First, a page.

At 8-5 and 2-2 in the Big West Conference after 13 overall games, the 2003-04 season has certainly been interesting for the UCSB men’s basketball team. One with wins that the team wouldn’t trade for anything and losses that the team has quickly had to put behind them. Behind any 8-5 team lies telling numbers; statistics that stand out as indicators of where a team is, where they need to be and what they need to do to get there. Here are several significant numbers for the Gauchos.
Senior Branduinn Fullove’s points per game average, well below his season average of 14.6 points per game a year ago. Granted, Fullove has only played in eight games this season, and this number should pick up as conference play continues, but as the number one option on offense for the Gauchos, few people expected him to shoot just 6-22 from beyond the arc or have more turnovers than assists.
Runs allowed by UCSB against Long Beach State and Utah State, respectively, during which the Gauchos were held scoreless for a significant period after earning their largest leads of the night. UCSB bounced back quickly, with wins in both games immediately following, but it remains to be seen if the Gauchos will play the full 40 minutes.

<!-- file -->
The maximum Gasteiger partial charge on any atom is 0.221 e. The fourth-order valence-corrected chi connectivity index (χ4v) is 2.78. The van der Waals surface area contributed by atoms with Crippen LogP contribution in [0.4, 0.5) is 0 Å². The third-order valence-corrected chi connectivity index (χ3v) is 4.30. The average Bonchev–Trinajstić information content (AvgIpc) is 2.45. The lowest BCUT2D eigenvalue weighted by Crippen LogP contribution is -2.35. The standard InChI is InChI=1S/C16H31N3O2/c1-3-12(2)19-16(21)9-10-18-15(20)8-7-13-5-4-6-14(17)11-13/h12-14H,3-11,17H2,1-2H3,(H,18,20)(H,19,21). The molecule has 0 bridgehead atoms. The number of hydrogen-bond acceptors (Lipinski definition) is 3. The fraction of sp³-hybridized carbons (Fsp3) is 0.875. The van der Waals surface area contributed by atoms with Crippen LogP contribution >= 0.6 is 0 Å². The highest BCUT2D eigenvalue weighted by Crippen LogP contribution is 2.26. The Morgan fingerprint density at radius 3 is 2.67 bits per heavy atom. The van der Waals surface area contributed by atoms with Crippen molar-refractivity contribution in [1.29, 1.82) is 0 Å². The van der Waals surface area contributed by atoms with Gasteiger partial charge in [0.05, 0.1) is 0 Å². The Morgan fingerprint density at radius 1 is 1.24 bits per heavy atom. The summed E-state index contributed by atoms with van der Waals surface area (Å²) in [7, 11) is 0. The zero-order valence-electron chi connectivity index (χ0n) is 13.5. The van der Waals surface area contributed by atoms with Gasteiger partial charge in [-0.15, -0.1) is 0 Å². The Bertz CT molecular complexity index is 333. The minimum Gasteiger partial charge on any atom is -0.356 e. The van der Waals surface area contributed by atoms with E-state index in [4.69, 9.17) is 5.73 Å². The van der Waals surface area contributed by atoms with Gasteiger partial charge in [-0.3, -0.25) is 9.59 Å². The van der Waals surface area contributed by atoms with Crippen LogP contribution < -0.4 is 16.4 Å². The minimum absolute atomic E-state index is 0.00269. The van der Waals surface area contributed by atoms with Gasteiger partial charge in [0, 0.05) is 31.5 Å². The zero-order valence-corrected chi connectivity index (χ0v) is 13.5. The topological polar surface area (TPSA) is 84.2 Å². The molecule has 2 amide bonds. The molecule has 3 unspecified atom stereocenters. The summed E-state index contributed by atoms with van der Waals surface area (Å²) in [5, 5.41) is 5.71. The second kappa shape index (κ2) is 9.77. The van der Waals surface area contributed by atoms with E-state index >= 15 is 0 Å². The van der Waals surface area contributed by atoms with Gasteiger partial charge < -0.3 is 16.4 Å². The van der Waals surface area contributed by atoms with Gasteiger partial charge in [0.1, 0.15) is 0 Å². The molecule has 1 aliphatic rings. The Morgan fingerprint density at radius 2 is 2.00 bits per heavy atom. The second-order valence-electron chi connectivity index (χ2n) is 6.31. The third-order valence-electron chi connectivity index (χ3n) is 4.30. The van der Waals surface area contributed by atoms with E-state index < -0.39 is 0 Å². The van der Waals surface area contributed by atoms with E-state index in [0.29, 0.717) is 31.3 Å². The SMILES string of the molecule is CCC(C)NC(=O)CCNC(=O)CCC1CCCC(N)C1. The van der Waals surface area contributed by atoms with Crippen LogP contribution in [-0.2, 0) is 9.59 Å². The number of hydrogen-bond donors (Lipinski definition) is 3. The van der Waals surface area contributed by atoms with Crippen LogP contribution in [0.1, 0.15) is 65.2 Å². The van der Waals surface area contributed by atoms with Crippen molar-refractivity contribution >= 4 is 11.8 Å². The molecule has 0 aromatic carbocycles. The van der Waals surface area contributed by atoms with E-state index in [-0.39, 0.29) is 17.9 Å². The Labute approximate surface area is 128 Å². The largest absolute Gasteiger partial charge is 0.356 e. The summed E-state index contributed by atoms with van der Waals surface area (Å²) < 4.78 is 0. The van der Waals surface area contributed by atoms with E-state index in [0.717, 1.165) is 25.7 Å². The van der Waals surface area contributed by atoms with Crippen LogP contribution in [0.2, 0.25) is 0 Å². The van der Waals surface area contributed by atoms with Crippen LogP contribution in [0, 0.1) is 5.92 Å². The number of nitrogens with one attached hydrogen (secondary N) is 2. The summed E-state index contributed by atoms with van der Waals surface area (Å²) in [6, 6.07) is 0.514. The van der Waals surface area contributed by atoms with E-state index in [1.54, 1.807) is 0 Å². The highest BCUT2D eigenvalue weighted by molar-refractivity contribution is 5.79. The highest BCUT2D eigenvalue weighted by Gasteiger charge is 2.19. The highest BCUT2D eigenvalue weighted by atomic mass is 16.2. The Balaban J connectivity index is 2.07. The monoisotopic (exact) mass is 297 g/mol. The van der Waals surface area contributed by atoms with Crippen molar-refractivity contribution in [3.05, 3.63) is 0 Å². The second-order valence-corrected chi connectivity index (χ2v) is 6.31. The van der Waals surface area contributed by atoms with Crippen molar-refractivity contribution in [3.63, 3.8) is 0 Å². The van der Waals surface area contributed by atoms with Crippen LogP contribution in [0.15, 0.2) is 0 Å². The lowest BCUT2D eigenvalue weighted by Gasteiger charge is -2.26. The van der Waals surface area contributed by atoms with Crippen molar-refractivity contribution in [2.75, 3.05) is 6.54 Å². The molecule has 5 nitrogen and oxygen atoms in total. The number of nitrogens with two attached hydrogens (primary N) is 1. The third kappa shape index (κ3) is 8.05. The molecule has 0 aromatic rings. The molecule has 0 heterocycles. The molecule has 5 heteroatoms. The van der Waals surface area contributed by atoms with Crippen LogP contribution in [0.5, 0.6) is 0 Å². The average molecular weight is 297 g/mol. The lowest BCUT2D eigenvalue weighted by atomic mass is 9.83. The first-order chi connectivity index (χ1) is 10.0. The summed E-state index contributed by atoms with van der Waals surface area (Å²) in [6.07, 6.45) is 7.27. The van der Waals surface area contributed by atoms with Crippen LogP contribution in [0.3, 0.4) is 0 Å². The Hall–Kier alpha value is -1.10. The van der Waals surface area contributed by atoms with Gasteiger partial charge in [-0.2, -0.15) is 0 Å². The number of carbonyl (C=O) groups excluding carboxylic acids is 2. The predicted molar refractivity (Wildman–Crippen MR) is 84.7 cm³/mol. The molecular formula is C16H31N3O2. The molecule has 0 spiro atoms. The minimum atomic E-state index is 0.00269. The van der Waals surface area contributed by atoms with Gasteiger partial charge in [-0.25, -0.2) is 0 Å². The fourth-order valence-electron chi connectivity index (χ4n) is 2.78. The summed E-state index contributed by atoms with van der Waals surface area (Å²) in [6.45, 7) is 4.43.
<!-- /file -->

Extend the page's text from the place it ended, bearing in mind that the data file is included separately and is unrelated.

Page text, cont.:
The rank of UCSB’s scoring defense within the Big West Conference, behind only #1 Utah State. The Gauchos are allowing a stingy 61.8 points per game. They are also second in the conference in scoring margin, outscoring opponents by an average of 3.5 points per game. This is good because it gives the Gauchos the confidence that more often than not, they will be able to come up with a defensive stop. The challenges for the Gauchos will be to sustain that effort throughout the entire game, and to supplement it with more consistency out of their talented offensive players. The Gaucho offense ranks ninth in the Big West, with no Gaucho listed in the top 10 in scoring.
Junior Joe See’s rank in the Big West for three-point shooting percentage. Also, arguably, the number of feet from the arc where See takes his three point shots. Simply put, his range is ridiculous, and his reactions from the crowd are immeasurable. Over the past few years, Thunderdome crowds have more often been able to cheer big three-point buckets than monster dunks, and See will likely get the crowd on their feet quite a few more times and spark the Gauchos to an offensive rhythm. On the road, silence is golden.
There are many more things to consider when assessing the Gauchos in the second half of the season, but two things are certain. The defense for the Gauchos is good, and will need to remain at a high level to ensure second-half success, while the offense needs the most improvement. Several players have the ability and the determination to rise to the occasion for the Gauchos in this way, and if successful, the Gauchos will enter the Big West Tournament as a dangerous opponent. Then, only two numbers will matter: #1 in the Big West, and the number of an NCAA Tourney seed.